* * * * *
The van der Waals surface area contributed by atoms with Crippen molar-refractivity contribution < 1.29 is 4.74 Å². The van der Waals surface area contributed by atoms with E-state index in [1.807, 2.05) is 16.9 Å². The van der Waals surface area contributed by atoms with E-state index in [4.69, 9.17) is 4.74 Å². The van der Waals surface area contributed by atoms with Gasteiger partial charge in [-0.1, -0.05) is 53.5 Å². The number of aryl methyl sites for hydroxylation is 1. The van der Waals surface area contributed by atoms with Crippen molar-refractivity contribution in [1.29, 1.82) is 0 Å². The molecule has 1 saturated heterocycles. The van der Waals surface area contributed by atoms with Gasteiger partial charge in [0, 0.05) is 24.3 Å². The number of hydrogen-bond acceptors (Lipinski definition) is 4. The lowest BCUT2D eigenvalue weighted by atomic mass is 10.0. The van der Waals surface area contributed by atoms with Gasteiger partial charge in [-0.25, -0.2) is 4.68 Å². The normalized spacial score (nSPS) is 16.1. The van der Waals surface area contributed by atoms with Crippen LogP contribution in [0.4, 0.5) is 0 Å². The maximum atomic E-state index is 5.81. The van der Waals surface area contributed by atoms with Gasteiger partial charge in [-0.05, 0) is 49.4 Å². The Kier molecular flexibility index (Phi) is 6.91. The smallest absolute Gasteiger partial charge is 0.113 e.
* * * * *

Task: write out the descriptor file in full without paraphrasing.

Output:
The van der Waals surface area contributed by atoms with Crippen molar-refractivity contribution < 1.29 is 4.74 Å². The van der Waals surface area contributed by atoms with E-state index in [1.807, 2.05) is 16.9 Å². The van der Waals surface area contributed by atoms with E-state index in [4.69, 9.17) is 4.74 Å². The van der Waals surface area contributed by atoms with Gasteiger partial charge in [-0.1, -0.05) is 53.5 Å². The number of aryl methyl sites for hydroxylation is 1. The van der Waals surface area contributed by atoms with Crippen molar-refractivity contribution in [1.29, 1.82) is 0 Å². The molecule has 1 saturated heterocycles. The van der Waals surface area contributed by atoms with Gasteiger partial charge in [0, 0.05) is 24.3 Å². The number of hydrogen-bond acceptors (Lipinski definition) is 4. The lowest BCUT2D eigenvalue weighted by atomic mass is 10.0. The van der Waals surface area contributed by atoms with Gasteiger partial charge in [-0.25, -0.2) is 4.68 Å². The normalized spacial score (nSPS) is 16.1. The van der Waals surface area contributed by atoms with Crippen LogP contribution in [0.4, 0.5) is 0 Å². The maximum atomic E-state index is 5.81. The van der Waals surface area contributed by atoms with Gasteiger partial charge in [-0.05, 0) is 49.4 Å². The Kier molecular flexibility index (Phi) is 6.91. The smallest absolute Gasteiger partial charge is 0.113 e.